Dead hangs for shoulder health?

Sysyphus

Talk Tennis Guru
A while back, I started hearing about dead hangs as an exercise for general shoulder health, also w/r/t impingement issues (a fairly common issue for tennis players).

The concept is simple: just hang from a (pull-up) bar and do nothing. At first I found the idea rather counterintuitive, seeing as when you're dealing with impingement, the last place you want to be is generally with your arms overhead. But the rationale is that by hanging, the space between the acromion (bony articulation of the shoulder blade) and the head of the humerus (upper arm bone) opens up, potentially relieving impingement. It may also stretch relevant muscles and thereby increase range of motion.

The idea was apparently popularized by an orthopedic surgeon named John M. Kirsch with this book. Anecdotal experiences seem abundant enough, mostly positive.

Does anyone have any personal experience, good or bad, with performing dead hangs for shoulder health / rehab? Or knowledge about its utility / inutility?

https://www.t-nation.com/training/tip-two-surprising-exercises-for-shoulder-health
 

LGQ7

Hall of Fame
I do it. It's called the Gorilla Hang in Jim Stoppani's Encyclopedia of Muscle & Strength. But I do it safely, with my feet on the ground or on a chair, taking half the weight off, and with 2 hands instead of 1 in the book.
 
I like it. I think the greatest advantage of it that it increases scapular mobility especially scapular upward rotation. This is very important for an overhead throwing motion like the serve because an upwardly rotated scap along with shoulder tilt means there is more space for the humerus.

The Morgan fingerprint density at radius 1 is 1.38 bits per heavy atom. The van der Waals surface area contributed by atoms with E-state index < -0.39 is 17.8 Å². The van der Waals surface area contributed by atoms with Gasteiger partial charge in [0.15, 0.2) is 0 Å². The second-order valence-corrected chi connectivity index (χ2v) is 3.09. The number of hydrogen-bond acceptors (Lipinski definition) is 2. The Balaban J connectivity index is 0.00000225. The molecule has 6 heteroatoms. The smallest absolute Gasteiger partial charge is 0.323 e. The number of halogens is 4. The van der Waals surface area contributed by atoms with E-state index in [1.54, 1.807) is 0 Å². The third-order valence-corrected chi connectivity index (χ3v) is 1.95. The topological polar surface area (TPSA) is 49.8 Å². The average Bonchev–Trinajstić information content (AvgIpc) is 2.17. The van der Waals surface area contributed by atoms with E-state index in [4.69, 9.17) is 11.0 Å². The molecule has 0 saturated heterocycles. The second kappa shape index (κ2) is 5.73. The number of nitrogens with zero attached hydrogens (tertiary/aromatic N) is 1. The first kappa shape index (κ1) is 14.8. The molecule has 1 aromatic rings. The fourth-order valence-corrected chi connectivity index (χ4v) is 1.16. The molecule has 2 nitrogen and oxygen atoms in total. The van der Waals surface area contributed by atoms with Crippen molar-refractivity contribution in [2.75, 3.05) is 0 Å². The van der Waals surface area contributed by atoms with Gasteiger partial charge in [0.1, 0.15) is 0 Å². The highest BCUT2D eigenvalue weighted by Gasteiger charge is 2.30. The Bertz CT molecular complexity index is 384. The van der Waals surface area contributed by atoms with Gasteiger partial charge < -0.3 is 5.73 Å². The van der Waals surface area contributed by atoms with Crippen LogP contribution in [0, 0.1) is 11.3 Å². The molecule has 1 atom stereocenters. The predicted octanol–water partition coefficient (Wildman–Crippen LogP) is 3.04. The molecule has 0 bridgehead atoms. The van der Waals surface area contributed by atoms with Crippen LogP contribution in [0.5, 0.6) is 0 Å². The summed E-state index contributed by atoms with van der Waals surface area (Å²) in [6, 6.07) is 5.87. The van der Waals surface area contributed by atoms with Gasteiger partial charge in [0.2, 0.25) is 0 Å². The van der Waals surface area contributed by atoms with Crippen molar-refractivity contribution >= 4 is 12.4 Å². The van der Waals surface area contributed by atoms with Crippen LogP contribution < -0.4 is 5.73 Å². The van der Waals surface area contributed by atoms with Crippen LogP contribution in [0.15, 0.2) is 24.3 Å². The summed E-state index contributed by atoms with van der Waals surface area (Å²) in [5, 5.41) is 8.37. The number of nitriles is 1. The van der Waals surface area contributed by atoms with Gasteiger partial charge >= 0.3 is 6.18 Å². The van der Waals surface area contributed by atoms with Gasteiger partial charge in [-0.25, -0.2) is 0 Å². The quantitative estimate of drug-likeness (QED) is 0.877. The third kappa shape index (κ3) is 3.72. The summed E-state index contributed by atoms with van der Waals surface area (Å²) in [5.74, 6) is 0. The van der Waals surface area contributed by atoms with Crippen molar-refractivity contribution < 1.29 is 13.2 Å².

WildVolley

Legend
I started a thread about this topic a number of years back https://tt.tennis-warehouse.com/index.php?threads/hanging-from-bar-for-shoulder-health.481965/page-2 after seeing the Kirsch book website online.

I've been doing dead hangs for about 6 years now as part of my standard tennis training and recovery. I believe it has helped me serve most days without pain, though I don't believe my shoulder has ever been 100% the same as before my injury.

I still get a stretch across my rib cage when hanging, but can dead hang for about a minute before pressure on my fingers becomes painful. I also use elastic tubing for rotator cuff exercises, mostly taken from the throwers 10, and I perform pull-ups and dead lifts for shoulder health.

In short, I think it is a useful exercise, and would suggest all tennis players include dead hangs as a regular maintenance exercise for tennis.
 

Sysyphus

Talk Tennis Guru
I like it. I think the greatest advantage of it that it increases scapular mobility especially scapular upward rotation. This is very important for an overhead throwing motion like the serve because an upwardly rotated scap along with shoulder tilt means there is more space for the humerus.

nice

Eric Cressey has some interesting stuff. I hear he played high school tennis, too.

I started a thread about this topic a number of years back https://tt.tennis-warehouse.com/index.php?threads/hanging-from-bar-for-shoulder-health.481965/page-2 after seeing the Kirsch book website online.